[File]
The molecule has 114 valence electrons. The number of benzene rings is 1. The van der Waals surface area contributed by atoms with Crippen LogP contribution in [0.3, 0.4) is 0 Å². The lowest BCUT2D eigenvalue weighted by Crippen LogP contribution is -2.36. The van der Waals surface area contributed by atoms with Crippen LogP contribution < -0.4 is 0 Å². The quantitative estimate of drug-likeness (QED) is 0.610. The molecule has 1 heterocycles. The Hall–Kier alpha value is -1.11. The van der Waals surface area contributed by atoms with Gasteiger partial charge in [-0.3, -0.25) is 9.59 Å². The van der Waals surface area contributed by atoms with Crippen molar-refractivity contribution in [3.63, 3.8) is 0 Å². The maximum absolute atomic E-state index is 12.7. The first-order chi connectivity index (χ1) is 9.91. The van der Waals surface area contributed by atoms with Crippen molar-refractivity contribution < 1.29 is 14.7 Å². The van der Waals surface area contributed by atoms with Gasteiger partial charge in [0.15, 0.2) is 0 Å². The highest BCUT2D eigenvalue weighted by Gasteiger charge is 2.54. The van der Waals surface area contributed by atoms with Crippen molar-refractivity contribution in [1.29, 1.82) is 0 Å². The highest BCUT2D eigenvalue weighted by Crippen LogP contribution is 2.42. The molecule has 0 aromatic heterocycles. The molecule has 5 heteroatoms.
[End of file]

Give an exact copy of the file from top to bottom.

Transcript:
The molecule has 114 valence electrons. The number of benzene rings is 1. The van der Waals surface area contributed by atoms with Crippen LogP contribution in [0.3, 0.4) is 0 Å². The lowest BCUT2D eigenvalue weighted by Crippen LogP contribution is -2.36. The van der Waals surface area contributed by atoms with Crippen LogP contribution < -0.4 is 0 Å². The quantitative estimate of drug-likeness (QED) is 0.610. The molecule has 1 heterocycles. The Hall–Kier alpha value is -1.11. The van der Waals surface area contributed by atoms with Gasteiger partial charge in [-0.3, -0.25) is 9.59 Å². The van der Waals surface area contributed by atoms with Crippen molar-refractivity contribution in [3.63, 3.8) is 0 Å². The maximum absolute atomic E-state index is 12.7. The first-order chi connectivity index (χ1) is 9.91. The van der Waals surface area contributed by atoms with Crippen molar-refractivity contribution < 1.29 is 14.7 Å². The van der Waals surface area contributed by atoms with Gasteiger partial charge in [0.15, 0.2) is 0 Å². The highest BCUT2D eigenvalue weighted by Gasteiger charge is 2.54. The van der Waals surface area contributed by atoms with Crippen molar-refractivity contribution in [1.29, 1.82) is 0 Å². The highest BCUT2D eigenvalue weighted by Crippen LogP contribution is 2.42. The molecule has 0 aromatic heterocycles. The molecule has 5 heteroatoms.